Former Steelers LB James Harrison Retires

Former Steelers great James Harrison is calling it a career. The linebacker, who most recently suited up for the Patriots, announced on Instagram that he is retiring from football. 

Of course, we’ve been down this road before with Harrison. The linebacker also “retired” in 2014, only to return months later and play for another four seasons. This time, his announcement comes with the hashtag “#2ndAndFinalRetirement.” Harrison cites his family as the primary reason for his retirement, stating that he has “missed way too much for way too long.”

Earlier this month, Harrison indicated that he would wait until after the draft to sign with a team. It’s possible that the veteran, who will turn 40 in May, didn’t find the kind of interest that he was expecting.

Harrison leaves the game after a remarkable 17-season career. After going undrafted in 2002, the undersized linebacker hooked on with the Steelers and spent the bulk of his first two seasons on and off their practice squad. In between stints with Pittsburgh, he also spent time with the Ravens and the Rhein Fire of the NFL Europe.

Over time, Harrison developed into a key player for the Steelers, but it was not until 2007 that he became a full-fledged starter. In that season, he earned his first of five Pro Bowl appearances. The veteran would go on to win two Super Bowls with the Steelers as the anchor of their defense and secure two First-Team All-Pro nods.

Harrison spent the vast majority of his career in black and yellow, but also suited up for the Bengals in 2013 and wrapped up his career with the Patriots in 2017 when he was surprisingly cut late in the season by Pittsburgh.

We here at PFR wish Harrison the best in retirement.

Photo courtesy of USA Today Sports Images.

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13 comments on “Former Steelers LB James Harrison Retires

  1. madmanTX

    For all he did as a Steeler, I wish James Harrison a happy and healthy retirement.

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    • connfyoozed

      I second that. I hope that most fans will remember him for his great play and not for his departure from Pittsburgh last season. He was truly a great player who made himself great: it took a ton of hard work for him to go from barely making it on practice squads to being an All-Pro.

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      • crosseyedlemon

        I don’t think other players could watch James and not be inspired to improve their own skills.

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  2. itslonelyatthetrop

    Never cared for him. But you can’t argue with his success for an undrafted player. Happy & healthy trails to him.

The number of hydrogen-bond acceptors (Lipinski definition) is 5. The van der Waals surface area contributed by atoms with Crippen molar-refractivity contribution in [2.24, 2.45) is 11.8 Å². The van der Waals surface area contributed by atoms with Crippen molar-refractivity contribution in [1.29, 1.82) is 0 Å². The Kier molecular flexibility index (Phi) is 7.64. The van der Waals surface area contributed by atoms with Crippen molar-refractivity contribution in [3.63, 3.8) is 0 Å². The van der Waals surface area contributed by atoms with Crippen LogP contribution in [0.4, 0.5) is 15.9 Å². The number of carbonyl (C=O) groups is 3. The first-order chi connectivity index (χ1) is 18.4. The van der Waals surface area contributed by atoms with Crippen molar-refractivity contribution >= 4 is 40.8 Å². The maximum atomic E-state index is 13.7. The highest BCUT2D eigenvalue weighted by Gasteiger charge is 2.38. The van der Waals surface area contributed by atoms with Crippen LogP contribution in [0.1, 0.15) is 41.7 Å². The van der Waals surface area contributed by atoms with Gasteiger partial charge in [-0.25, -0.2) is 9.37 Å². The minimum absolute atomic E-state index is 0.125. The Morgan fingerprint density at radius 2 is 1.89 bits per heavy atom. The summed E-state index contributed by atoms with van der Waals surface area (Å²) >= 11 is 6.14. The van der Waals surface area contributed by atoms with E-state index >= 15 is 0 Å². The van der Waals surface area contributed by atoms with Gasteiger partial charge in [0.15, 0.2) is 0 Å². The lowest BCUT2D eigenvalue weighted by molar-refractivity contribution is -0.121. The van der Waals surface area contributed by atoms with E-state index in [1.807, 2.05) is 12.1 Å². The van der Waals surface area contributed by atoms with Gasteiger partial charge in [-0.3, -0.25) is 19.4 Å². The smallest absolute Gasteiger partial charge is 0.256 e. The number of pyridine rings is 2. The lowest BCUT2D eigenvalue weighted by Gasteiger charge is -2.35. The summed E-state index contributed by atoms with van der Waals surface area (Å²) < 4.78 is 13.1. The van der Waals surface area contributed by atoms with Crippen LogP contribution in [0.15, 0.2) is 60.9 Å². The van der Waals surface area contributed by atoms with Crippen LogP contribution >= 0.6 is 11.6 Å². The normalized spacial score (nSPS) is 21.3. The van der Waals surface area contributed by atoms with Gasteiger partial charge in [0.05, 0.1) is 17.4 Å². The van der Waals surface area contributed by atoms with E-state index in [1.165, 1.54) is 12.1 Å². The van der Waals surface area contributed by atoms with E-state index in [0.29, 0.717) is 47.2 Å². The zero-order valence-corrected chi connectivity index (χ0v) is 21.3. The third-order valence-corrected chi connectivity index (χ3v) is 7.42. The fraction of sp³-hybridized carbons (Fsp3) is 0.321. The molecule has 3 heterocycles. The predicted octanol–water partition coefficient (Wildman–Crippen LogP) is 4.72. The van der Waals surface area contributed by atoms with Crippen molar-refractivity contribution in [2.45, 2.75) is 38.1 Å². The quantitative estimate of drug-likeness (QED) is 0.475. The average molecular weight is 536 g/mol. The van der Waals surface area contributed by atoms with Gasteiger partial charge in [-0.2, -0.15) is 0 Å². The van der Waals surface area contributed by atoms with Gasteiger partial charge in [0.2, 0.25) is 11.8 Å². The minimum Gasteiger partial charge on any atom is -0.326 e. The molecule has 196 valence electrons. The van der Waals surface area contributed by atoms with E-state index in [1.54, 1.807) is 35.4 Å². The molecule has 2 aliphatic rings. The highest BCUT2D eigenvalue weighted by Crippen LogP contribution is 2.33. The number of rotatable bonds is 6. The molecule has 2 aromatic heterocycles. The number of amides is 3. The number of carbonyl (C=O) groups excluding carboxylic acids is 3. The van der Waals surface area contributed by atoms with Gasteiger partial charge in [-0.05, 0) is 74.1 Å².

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  3. Julio Franco's Birth Certificate

    I’m curious if people think he has HOF credentials. I’m split – he was a beast for several years, by far the best defensive player in the league for probably 3 or 4 seasons, but only “good” for many more. Do those couple of great seasons plus his longevity in the league qualify him for the Hall?

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    • crosseyedlemon

      The day fan voting was approved is the day the HOF took it’s first step towards being irrelevant.

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      • itslonelyatthetrop

        I’m not thrilled with the current voting system for the HOF. If fans vote, it becomes American Idol.

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    • itslonelyatthetrop

      No. He’s not a HOF’er. Compare the numbers to his contemporaries like Ware and Peppers; both are future HOF’ers, and their numbers are better than Harrison’s. I liked Joey Porter a lot more than Harrison and I put them roughly in the same tier as fine players, good Steelers, but not HOF’ers.

      I just want him to not suffer from CTE and have a full life post career. Too many players having their brains turn into mush.

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      • crosseyedlemon

        The problem with the number comparing is that it becomes an almost useless metric if you are looking at players who were separated by 2 or more decades. The game is always evolving so you end up comparing apples with oranges. To me the most important consideration should always be “passion” which is evident in every era.
        I have a special fondness for those 50s players who wore one chin bar on their helmet, played both offense and defense and earned each season about what Roger Goodell spends in cab fair each week. Those guys had a real passion for the game.

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      • padam

        If Kevin Greene is in the HOF, then Harrison belongs as well. Plus, JH had a couple of rings, too.

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    • 2012orioles

      I think he’ll get in. Kurt Warner was sort of in the same boat. He is a QB vs a LB but it seems that if you were great for any period of time and had a memorable career, you are a hofer

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  4. Polish Hammer

    Ware and Peppers didn’t exactly have the same role on D as Harrison. That said, he had an incredible, a totally self made man that persevered just to make a roster and then his hunger led him to excel. Odd to think he’s only the second best Kent State LB to play for Pittsburgh.

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    • itslonelyatthetrop

      Referring to Jack Lambert, yes. Very true.

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